W H A T G E N E R A T I O N S D O W E B R E E D ?
We currently breed to produce F1b and multigenerational goldendoodles. An F1b is the result of a first generation goldendoodle (golden retriever x poodle) bred back to a standard poodle. Multigenerational goldendoodles are any generation past second generation. When you combine the loyalty and playfulness of a golden retriever and the smartness of a poodle, you get something absolutely wonderful! When bred correctly, goldendoodles have little to no shedding, with the bonus of being giant teddybears. With coat testing, multigenerational goldendoodles will breed true. What does that mean? It means you can expect the puppies to look just like mom and dad. Here's a simple generation breakdown to help you understand:
Golden Retriever x Poodle = F1 Goldendoodle
F1 Goldendoodle x Poodle = F1b Goldendoodle
F1b or later generation x F1b or later generation = Multigenerational Goldendoodle
"a good name is rather to be chosen than great riches."
H E A L T H T E S T I N G :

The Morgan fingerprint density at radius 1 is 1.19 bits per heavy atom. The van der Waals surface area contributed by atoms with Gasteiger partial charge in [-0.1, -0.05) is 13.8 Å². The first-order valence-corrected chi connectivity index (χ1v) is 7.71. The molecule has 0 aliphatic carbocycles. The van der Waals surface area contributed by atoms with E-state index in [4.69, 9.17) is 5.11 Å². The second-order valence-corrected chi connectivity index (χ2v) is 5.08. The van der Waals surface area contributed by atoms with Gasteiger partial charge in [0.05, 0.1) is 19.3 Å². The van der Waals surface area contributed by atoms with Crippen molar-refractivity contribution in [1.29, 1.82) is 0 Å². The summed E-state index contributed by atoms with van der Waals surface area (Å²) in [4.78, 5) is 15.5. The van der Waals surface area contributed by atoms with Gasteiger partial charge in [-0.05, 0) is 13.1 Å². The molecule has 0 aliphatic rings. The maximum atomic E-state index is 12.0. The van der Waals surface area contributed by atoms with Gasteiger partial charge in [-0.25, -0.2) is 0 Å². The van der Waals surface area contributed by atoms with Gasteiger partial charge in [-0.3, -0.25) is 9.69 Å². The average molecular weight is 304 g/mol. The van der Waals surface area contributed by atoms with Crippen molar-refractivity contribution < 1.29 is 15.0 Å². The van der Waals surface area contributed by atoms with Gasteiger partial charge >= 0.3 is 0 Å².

"Health tested" doesn't just mean that a local veterinarian did a wellness check. Our parent dogs are thoroughly examined by our veterinarian before breeding, but we also we perform DNA tests on our parent dogs to make sure they are healthy and don't have any genetic diseases or conditions that could be passed down to their puppies. Even if a dog appears healthy and isn't affected by a disease, they could carry a gene for genetic disease, and if bred to another dog that carries the same gene, the puppies will be affected. The diseases that commonly affect goldendoodles are Degenerative Myelopathy, Ichthyosis, Neonatal Encephalopathy with Seizures, Progressive Retinal Atrophy - Golden Retriever 1 & 2, Progressive Retinal Atrophy-Progressive Rod-Cone Degeneration, and Von Willebrand Disease.